George Byng, 7th Viscount Torrington

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"A man of the world". Caricature by Spy published in Vanity Fair in 1876.

George Byng, 7th Viscount Torrington (9 September 1812–27 April 1884), was a British colonial administrator and courtier.

Torrington was the son of Vice-Admiral George Byng, 6th Viscount Torrington, and succeeded his father in the viscountcy in 1831 at the age of eighteen. In 1847 he was appointed Governor of Ceylon, a post he held until 1850. There he is known for his harsh suppression of the 1848 civil uprising.[1]

He later served as a Permanent Lord-in-Waiting to the Prince Consort from 1853 to 1859 and to Queen Victoria from 1859 to 1884.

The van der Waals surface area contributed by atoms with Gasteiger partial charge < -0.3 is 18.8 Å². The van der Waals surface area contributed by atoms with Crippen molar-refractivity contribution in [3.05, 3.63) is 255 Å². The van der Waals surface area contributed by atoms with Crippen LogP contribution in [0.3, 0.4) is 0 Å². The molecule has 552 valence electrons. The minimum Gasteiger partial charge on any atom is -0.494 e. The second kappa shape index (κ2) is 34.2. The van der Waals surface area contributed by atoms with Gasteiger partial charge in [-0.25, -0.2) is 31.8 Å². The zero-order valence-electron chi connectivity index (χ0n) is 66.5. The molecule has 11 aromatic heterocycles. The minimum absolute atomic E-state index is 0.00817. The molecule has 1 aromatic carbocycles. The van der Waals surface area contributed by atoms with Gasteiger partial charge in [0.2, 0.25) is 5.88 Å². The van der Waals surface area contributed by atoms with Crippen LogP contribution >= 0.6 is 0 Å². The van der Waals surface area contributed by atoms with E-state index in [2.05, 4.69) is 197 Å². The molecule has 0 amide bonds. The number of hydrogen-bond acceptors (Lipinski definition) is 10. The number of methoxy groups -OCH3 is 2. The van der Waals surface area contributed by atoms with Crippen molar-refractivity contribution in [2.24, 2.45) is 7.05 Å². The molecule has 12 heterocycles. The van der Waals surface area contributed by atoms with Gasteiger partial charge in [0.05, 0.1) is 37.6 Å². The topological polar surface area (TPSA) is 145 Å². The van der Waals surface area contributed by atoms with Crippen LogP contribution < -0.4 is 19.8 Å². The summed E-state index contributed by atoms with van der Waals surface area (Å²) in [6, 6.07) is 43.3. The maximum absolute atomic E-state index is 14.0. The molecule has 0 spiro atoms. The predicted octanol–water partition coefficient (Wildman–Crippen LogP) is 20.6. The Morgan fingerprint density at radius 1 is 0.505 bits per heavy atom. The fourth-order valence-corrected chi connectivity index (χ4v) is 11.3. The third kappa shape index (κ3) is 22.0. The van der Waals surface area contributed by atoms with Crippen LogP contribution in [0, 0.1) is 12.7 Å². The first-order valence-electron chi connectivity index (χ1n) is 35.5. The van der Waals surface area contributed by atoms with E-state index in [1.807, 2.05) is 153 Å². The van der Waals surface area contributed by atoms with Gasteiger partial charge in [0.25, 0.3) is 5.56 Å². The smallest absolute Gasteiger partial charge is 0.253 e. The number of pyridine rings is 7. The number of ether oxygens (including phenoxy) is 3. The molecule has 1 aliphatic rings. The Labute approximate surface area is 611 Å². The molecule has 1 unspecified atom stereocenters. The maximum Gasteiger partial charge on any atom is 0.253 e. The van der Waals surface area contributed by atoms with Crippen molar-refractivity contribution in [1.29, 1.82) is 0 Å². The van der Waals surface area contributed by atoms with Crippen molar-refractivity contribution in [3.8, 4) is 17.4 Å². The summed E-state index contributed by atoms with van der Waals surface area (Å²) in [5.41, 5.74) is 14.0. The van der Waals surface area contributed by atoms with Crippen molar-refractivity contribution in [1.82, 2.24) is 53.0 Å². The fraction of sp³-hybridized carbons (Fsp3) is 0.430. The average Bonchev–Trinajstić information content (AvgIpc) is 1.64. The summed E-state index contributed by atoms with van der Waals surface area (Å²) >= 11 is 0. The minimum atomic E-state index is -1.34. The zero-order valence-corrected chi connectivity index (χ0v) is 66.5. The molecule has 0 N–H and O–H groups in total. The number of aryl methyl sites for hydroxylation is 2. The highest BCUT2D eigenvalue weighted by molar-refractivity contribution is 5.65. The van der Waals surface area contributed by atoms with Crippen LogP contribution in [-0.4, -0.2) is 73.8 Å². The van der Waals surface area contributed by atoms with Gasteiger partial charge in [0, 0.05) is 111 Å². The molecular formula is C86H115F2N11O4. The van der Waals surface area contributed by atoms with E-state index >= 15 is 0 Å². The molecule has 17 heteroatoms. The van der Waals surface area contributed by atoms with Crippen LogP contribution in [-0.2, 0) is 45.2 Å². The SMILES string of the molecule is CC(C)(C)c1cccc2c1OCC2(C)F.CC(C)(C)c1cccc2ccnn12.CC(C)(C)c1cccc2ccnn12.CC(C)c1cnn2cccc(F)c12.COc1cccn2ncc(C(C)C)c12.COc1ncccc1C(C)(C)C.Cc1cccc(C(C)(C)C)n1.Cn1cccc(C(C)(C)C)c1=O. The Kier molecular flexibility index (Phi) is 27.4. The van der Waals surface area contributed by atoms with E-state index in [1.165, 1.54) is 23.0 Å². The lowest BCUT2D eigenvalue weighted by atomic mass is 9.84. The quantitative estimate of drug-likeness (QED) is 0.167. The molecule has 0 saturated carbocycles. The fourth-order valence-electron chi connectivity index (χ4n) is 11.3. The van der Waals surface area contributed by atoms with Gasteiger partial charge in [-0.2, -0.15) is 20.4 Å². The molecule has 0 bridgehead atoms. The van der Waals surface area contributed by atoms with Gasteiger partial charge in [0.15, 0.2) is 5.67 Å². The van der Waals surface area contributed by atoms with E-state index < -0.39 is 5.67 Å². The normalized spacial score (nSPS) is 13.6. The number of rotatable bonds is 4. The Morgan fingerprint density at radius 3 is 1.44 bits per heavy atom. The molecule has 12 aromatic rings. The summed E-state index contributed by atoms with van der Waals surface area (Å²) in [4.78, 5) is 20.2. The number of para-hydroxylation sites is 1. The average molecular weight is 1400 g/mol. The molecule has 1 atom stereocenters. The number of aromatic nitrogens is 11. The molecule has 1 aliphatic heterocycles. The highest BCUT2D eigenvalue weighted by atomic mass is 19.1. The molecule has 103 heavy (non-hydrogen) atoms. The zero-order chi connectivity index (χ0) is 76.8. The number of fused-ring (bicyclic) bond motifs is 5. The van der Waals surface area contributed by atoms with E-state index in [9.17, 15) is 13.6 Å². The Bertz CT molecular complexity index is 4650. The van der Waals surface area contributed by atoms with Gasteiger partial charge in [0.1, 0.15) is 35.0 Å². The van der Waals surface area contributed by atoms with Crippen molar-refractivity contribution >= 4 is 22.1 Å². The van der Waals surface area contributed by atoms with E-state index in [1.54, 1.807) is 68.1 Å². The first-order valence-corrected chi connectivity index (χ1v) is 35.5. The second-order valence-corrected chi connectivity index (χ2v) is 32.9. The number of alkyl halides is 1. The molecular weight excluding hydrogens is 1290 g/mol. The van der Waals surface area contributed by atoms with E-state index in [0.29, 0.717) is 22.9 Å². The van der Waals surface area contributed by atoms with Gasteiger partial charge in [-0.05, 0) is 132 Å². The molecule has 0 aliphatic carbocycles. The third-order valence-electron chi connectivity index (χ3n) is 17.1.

Lord Torrington died in April 1884, aged 71. He is buried in the churchyard of St. Lawrence's Church, Mereworth, Kent.[2] He was succeeded in the viscountcy by his nephew, George.

References[edit]

  1. ^ Katherine Prior, ‘Anderson, Sir George William (1791–1857)’, Oxford Dictionary of National Biography, Oxford University Press, 2004
  2. ^ "Arrangements for this day". The Morning Post (34901). 2 May 1884. p. 5. 
Government offices
Preceded by
James Emerson Tennent, acting
Governor of Ceylon
1847–1850
Succeeded by
Charles Justin MacCarthy, acting
Peerage of Great Britain
Preceded by
George Byng
Viscount Torrington
1831–1884
Succeeded by
George Stanley Byng